The Way Up The Mountain



In Ancient Hebrew thought, each one of us are considered a pilgrim on a journey.  We were sent here to the wilderness to experience refinement.  We had full hopes of returning to our home.  However, we did not realize that while we were away, we may forget our native language and the way we must travel to return.

This experience can be taught through a parable from Rabbi Israel Baal Shem Tov:
A King had an only son, the apple of his eye. The King wanted his son to master different fields of knowledge and to experience various cultures, so he sent him to a far-off country, supplied with a generous quantity of silver and gold. Far away from home, the son squandered all the money until he was left completely destitute. In his distress he resolved to return to his father's house and after much difficulty, he managed to arrive at the gate of the courtyard to his father's palace.
In the passage of time, he had actually forgotten the language of his native country, and he was unable to identify himself to the guards. In utter despair he began to cry out in a loud voice, and the King, who recognized the voice of his son, went out to him and brought him into the house, kissing him and hugging him.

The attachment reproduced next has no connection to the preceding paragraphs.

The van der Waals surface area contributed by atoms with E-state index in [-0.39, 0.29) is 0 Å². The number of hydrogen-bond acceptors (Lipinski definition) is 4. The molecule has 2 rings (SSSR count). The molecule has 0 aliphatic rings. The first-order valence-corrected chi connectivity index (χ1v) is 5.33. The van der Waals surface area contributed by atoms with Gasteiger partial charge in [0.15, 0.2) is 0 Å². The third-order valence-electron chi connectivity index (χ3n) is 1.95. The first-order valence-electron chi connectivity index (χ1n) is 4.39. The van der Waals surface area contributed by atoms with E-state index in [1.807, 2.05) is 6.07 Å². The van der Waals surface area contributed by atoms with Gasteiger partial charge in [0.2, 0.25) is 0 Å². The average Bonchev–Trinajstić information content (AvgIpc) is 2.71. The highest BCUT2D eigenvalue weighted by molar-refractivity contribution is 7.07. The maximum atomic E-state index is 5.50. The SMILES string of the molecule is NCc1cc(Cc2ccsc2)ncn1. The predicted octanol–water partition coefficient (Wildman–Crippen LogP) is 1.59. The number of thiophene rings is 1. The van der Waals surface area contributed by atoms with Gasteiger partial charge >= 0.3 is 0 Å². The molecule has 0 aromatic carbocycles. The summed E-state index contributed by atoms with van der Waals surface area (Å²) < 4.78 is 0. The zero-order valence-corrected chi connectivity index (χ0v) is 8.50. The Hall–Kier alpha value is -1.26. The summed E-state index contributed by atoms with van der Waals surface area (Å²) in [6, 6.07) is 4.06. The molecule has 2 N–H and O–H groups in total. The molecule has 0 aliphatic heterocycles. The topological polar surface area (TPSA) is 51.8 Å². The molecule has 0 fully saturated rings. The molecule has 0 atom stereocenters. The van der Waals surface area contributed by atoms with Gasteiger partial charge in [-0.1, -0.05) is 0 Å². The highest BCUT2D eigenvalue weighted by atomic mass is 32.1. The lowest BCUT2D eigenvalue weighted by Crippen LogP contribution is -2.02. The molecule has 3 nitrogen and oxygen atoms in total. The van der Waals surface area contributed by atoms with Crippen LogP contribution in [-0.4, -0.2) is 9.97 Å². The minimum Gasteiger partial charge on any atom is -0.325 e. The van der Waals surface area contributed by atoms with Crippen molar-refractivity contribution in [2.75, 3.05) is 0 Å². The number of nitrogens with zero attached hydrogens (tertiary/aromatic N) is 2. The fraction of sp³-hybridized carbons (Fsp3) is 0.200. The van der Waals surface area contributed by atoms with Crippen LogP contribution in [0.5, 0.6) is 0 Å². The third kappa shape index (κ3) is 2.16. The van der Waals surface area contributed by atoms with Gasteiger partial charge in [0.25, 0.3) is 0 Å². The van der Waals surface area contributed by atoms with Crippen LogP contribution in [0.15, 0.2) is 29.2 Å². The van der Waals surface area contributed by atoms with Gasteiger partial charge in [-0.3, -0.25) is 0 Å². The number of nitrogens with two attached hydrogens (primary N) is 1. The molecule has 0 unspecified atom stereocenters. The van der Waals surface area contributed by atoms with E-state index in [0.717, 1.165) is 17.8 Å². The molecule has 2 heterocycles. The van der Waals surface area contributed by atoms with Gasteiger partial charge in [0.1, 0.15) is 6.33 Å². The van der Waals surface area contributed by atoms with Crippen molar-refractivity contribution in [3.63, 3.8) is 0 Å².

Today, we may come to a place where we recognize that we are in the wilderness and want the comfort of home.  We may also realize that we do not know the way.  Like the Ancients understood, we travelers can find the way.

Imagine a trail.  In the wilderness and on the mountain side there are many trails, but there is one which leads Up the Mountain.   This is the trail which will lead all travelers home.  It can be found through observation & exploration; seeking & knocking, asking, and receiving or discovering.

Both Ancient and Modern Pilgrims understand that there are specific directions or instructions in which to follow the trail.  These directions and instructions show travelers the way.  They give warnings of upcoming cliffs and storms in which to prepare.

Pilgrims on this trail also understand that the trail needs to be walked to be preserved.  If not protected and preserved, the trail would become over grown or washed away and lost.  It is the duty of those travelers to lead out in this trail and preserve this path for fellow travelers.

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